involved the retention of these workers over the cycle, they became a
fixed cost that could be subsidized by adjusting labor requirements through
less skilled workers.32
Those workers who had the least to gain from mobility were the new and
growing group of semi-skilled workers, whose skills were relatively more
enterprise-specific compared to the skilled workers. The enterprise-specific
nature of their narrow skills, if rewarded, inhibited their mobility. But
because they could be trained relatively faster, they were not viewed as
essential to retain. These workers were more readily dismissed during
a
recession, thereby subsidizing the retention
of
workers with more general
skills. It was only with the appearance of powerful unions after World War
I1 that semi-skilled workers in the oligopoly sector began to share in the
benefits of
a
quasi-permanent employment relationship.
A
strict application
of specific human capital theory would not have predicted these results.
Conclusion
Particularist theories of the development of internal labor
markets in Japan suffer from a misplaced emphasis on cultural uniqueness
and
a
failure to appreciate the complexities of institutional change. An
analysis of the origins and functions of the internal labor market that relies
on a specific human capital approach is compelling in its elegance, but, as
I
have tried to show, here too there are logical and historical problems.
Previous treatments of the origins of internal labor markets in Japan (and
the United States) have sometimes veered too closely to
a
monocausality that
ignores the variety of factors that need to be taken into account. In contrast,
”During
a downturn, the need to reduce labor
costs
was transferred directly
to
nenkii-less subcon-
tracting firms. Within the large firm, added flexibility was provided by “temporary” and “permanently
temporary” workers, who, deprived
of
the costly trappings of
nenko,
still represented a variable cost.
At
the giant Yawata Steel
Works
in
1935,
nearly
70
per cent
of
the
work
force
of
21,000
were temporary
workers. Taira,
op.
cit.,
p.
161.
196
/
SANFORD
JACOBY
the institutional approach within economics, which is broader in its analysis,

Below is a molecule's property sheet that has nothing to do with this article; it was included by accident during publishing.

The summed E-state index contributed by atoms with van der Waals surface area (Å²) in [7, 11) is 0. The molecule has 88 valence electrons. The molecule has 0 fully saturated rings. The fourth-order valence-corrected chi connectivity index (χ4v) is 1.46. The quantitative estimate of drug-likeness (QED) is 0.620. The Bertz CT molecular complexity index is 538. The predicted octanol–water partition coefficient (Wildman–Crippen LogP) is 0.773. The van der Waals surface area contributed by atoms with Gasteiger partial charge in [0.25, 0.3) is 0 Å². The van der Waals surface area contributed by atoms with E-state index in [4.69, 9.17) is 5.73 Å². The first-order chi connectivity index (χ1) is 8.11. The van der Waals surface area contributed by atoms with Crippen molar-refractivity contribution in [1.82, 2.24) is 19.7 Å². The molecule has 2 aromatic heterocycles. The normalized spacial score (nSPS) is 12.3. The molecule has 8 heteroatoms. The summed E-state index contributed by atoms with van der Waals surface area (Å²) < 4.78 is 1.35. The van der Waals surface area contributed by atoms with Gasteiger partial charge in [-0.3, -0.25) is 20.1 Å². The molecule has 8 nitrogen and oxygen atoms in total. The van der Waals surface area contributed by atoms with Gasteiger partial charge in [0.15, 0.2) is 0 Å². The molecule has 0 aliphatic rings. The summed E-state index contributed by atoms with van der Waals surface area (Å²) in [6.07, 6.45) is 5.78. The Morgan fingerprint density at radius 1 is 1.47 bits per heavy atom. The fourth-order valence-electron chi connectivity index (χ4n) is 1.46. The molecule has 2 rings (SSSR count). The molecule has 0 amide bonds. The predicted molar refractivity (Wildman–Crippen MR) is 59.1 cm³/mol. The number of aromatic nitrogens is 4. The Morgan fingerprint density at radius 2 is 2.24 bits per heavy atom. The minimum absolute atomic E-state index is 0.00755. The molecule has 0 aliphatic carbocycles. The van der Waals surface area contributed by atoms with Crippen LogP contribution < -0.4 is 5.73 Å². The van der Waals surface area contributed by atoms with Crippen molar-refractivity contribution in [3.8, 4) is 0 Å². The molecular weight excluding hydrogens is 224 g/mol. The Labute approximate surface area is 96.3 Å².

often has lacked empirical rigor and been too descriptive.
More careful historical research on the circumstances surrounding the
introduction
of
internal labor markets in Japan indicates the importance of
the increase in firm size and complexity, the change in skilled labor organi-
zation, and the desire to forestall unionization. These factors are causally
connected to the emergence of an emphasis on stability and control in input
markets, as well as the creation of new pressures to maintain employee
effort and loyalty.
Implicit in this alternative explanation is a recognition
of
the need to
identify the constraints that firm structure and the product market impose
on the choice of personnel policies. (Even today the nenko-based employ-
ment system is largely limited to male employees in primary sector firms).
It is also important to recognize the differences between groups of employ-
ees both within and across firms. The distinction between widely skilled
and less skilled labor leads to questions concerning the determinants of
group bargaining power and the influence this power has had on the devel-
opment of internal labor markets. Finally,
I
would argue that there
is
more
to internal labor markets than the nonmarket pricing and allocation
of
labor. Studies of the origins of personnel policies point to the crucial impor-
tance of the control
of
effort. The withdrawal of effort, either at the indi-
vidual, group, or firm level (as reflected, for example, by indiscipline, output
restriction, or strikes) has been a continual concern of management. The
relationship between the control of effort and the structure and efficiency
of the internal labor market cannot be ignored, although economists have
traditionally eschewed this problem. This is an area on which historical
studies
of
internal labor markets may shed some light.
... The second body of literature to be revisited here is material focusing on the, previously discussed, industrial sociology concept of a dual labour market [8]. This genre has evolved to partially embrace the notion of time by theorists such as Jacoby (1979) who, in developing Doeringer and Piore's (1971) conception, suggest that the primary labour market provides its employees long-term tenure. During economic downturns it is those from the secondary segment who are most likely to be laid-off. ...
... Another tenet of this view concerns skill-specificity. Jacoby (1979) views the low-status/ephemeral employees as those with enterprise-specific skills. Such workers face two threats to their job security. ...